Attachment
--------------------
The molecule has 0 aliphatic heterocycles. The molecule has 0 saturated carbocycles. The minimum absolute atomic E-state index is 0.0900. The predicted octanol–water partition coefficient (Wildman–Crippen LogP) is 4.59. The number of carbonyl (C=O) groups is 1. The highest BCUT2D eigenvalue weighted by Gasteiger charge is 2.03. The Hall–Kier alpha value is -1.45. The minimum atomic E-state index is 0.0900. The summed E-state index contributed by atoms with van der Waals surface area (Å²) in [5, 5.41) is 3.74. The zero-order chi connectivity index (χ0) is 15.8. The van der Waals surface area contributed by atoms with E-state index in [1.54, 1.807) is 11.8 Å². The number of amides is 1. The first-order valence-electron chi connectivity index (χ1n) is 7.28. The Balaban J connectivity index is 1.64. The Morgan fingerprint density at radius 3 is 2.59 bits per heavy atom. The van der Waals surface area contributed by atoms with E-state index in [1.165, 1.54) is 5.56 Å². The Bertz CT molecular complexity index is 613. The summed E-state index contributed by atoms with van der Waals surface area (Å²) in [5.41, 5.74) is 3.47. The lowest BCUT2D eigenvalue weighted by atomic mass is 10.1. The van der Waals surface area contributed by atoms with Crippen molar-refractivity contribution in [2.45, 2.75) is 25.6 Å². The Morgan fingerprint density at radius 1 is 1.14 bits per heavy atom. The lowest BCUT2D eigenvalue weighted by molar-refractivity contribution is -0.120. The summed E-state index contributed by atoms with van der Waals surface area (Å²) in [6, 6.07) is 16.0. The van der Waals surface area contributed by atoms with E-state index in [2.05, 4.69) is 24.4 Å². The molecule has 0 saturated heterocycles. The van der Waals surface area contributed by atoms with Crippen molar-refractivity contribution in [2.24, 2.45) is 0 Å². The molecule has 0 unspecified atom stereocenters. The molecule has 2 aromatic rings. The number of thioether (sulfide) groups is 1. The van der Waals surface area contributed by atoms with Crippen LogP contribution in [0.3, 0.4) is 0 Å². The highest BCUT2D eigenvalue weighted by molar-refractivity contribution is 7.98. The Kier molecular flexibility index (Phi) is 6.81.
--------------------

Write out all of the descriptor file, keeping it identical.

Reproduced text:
The molecule has 0 aliphatic heterocycles. The molecule has 0 saturated carbocycles. The minimum absolute atomic E-state index is 0.0900. The predicted octanol–water partition coefficient (Wildman–Crippen LogP) is 4.59. The number of carbonyl (C=O) groups is 1. The highest BCUT2D eigenvalue weighted by Gasteiger charge is 2.03. The Hall–Kier alpha value is -1.45. The minimum atomic E-state index is 0.0900. The summed E-state index contributed by atoms with van der Waals surface area (Å²) in [5, 5.41) is 3.74. The zero-order chi connectivity index (χ0) is 15.8. The van der Waals surface area contributed by atoms with E-state index in [1.54, 1.807) is 11.8 Å². The number of amides is 1. The first-order valence-electron chi connectivity index (χ1n) is 7.28. The Balaban J connectivity index is 1.64. The Morgan fingerprint density at radius 3 is 2.59 bits per heavy atom. The van der Waals surface area contributed by atoms with E-state index in [1.165, 1.54) is 5.56 Å². The Bertz CT molecular complexity index is 613. The summed E-state index contributed by atoms with van der Waals surface area (Å²) in [5.41, 5.74) is 3.47. The lowest BCUT2D eigenvalue weighted by atomic mass is 10.1. The van der Waals surface area contributed by atoms with Crippen molar-refractivity contribution in [2.45, 2.75) is 25.6 Å². The Morgan fingerprint density at radius 1 is 1.14 bits per heavy atom. The lowest BCUT2D eigenvalue weighted by molar-refractivity contribution is -0.120. The summed E-state index contributed by atoms with van der Waals surface area (Å²) in [6, 6.07) is 16.0. The van der Waals surface area contributed by atoms with E-state index in [2.05, 4.69) is 24.4 Å². The molecule has 0 saturated heterocycles. The van der Waals surface area contributed by atoms with Crippen molar-refractivity contribution in [2.24, 2.45) is 0 Å². The molecule has 0 unspecified atom stereocenters. The molecule has 2 aromatic rings. The number of thioether (sulfide) groups is 1. The van der Waals surface area contributed by atoms with Crippen LogP contribution in [0.3, 0.4) is 0 Å². The highest BCUT2D eigenvalue weighted by molar-refractivity contribution is 7.98. The Kier molecular flexibility index (Phi) is 6.81.